Obtaining life insurance with high blood pressure can be challenging, but it is definitely possible.
The key to finding affordable life insurance coverage is to be honest and upfront about your health condition and shop around for different policies from different companies.
If you have your hypertension under control, you may even qualify for preferred rates. However, the insurance company may require additional medical information and testing to determine your risk level. It is essential to provide accurate information on your application - any false information can cause denial or cancellation of the policy.
"Be honest about your health condition and shop around for different policies - it's possible to obtain affordable life insurance with high blood pressure."
Comparing policies from various providers is an important step in finding the right plan that meets both your needs and budget. Take some time to research available options, looking at factors such as coverage amounts, type of policy, exclusions, premiums, and other costs associated with the policy. Making sure you understand what is included in each policy and how it will help you protect your loved ones is paramount to getting the coverage that's right for you.
It is wise to work with a licensed agent who can provide expert advice on the best policies for your situation. They can help guide you through each step of the process and make sure you get the coverage that fits your needs and budget.
A person with high blood pressure will likely have to pay higher life insurance premiums than someone with healthy readings. To understand why, it's important to understand what high blood pressure readings are considered by life insurance companies.
For most life insurance companies, hypertension is considered if the systolic reading is 135 or higher, and the diastolic reading is 85 or higher.
"High blood pressure puts you at greater risk for premature mortality, which means that you may have to pay more for life insurance coverage than someone with healthy readings."
Each insurer may vary slightly and it is worth verifying the company’s terms before applying for coverage. Those with elevated readings (systolic of 130 or higher and diastolic of 80 or higher) should also take note as this could increase premiums depending on the insurer.
High blood pressure puts you at greater risk for premature mortality, which means that you may have to pay more for life insurance coverage than someone with healthy readings.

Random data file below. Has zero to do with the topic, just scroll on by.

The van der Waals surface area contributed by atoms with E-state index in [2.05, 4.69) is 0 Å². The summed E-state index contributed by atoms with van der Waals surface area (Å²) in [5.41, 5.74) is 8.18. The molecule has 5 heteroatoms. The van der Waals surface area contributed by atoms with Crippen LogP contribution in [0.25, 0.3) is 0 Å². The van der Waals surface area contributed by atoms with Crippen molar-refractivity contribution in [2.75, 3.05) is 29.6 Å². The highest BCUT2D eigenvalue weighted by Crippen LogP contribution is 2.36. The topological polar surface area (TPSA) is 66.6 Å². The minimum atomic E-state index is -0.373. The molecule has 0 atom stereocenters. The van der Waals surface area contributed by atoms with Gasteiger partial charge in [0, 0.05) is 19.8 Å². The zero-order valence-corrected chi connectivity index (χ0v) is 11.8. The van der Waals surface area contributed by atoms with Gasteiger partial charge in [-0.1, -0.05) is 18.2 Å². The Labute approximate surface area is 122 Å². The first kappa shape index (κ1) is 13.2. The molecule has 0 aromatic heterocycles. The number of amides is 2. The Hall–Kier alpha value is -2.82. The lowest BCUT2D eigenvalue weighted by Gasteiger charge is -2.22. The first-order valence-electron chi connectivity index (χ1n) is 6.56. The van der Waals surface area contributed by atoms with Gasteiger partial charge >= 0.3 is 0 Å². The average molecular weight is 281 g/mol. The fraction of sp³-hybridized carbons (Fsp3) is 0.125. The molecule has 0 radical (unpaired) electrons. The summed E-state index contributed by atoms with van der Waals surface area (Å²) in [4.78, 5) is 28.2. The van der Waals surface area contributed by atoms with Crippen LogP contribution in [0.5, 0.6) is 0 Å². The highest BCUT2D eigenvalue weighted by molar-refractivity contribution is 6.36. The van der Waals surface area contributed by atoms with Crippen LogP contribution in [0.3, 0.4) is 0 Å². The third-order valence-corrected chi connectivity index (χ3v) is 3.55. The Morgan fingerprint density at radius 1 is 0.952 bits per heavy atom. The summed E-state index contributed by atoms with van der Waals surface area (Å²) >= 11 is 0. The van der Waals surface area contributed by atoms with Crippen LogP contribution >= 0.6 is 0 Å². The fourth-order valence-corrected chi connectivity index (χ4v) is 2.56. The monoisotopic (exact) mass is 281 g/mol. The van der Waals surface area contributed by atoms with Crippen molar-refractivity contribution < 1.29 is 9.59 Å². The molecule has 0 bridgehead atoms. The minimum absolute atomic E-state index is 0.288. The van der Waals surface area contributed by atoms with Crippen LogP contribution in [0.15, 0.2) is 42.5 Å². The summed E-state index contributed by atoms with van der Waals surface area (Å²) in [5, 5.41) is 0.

A 2018 study found a correlation between hypertension and early cardiovascular death in men before age 55, while another research showed that people with normal blood pressure tend to live longer than those with high blood pressure, with 5.1 years longer among men and 4.9 years among women on average.
Treating hypertension can significantly reduce your risk of health complications and early death. If you are managing your condition effectively with medication prescribed by a doctor, you could qualify for a term life insurance policy at an affordable rate.
High blood pressure—also known as hypertension—is a common medical condition that is defined by measuring the force of the blood against artery walls as it flows through your body. Blood pressure readings are communicated as two numbers, with systolic readings (the first number) usually representing the maximum pressure occurring when your heart pumps and diastolic readings (the second number) reflecting the minimum pressure when your heart rests. As per the American Heart Association, a normal reading should be less than 120/80 mmHg.
High blood pressure is typically defined by life insurance companies as a systolic reading of 135 or higher and diastolic reading of 85 or higher. Elevated readings—systolic 130 or higher and diastolic 80 or higher—could also lead to increased premiums depending on the insurer.
Insurance companies consider hypertension a risk factor because people diagnosed with hypertension are more likely to suffer from major health complications such as cardiovascular disease, kidney failure, visual impairment and stroke. To put it in perspective, a 2018 study found that men before age 55 have an increased risk of cardiovascular death due to hypertension, while another research showed that those with normal blood pressure live up to 5-5.1 years longer on average than those with high blood pressure.
If you are managing your high blood pressure effectively with medication prescribed by a doctor, you may still be able to get an affordable life insurance policy; however, it may not come without its restrictions and exclusions.
Lifestyle changes such as reducing stress levels, exercising regularly, eating healthily and quitting smoking can significantly reduce your risk of developing high blood pressure and improve your chances of securing an affordable life insurance policy.
You can absolutely still get life insurance with high blood pressure! Typically, insurers will assign applicants to a risk class based on their hypertension status. If you have your condition under control and take medication for it, you can qualify for the most affordable premiums. However, if you have untreated high blood pressure, this will be viewed as a higher risk situation and you may receive more expensive rates.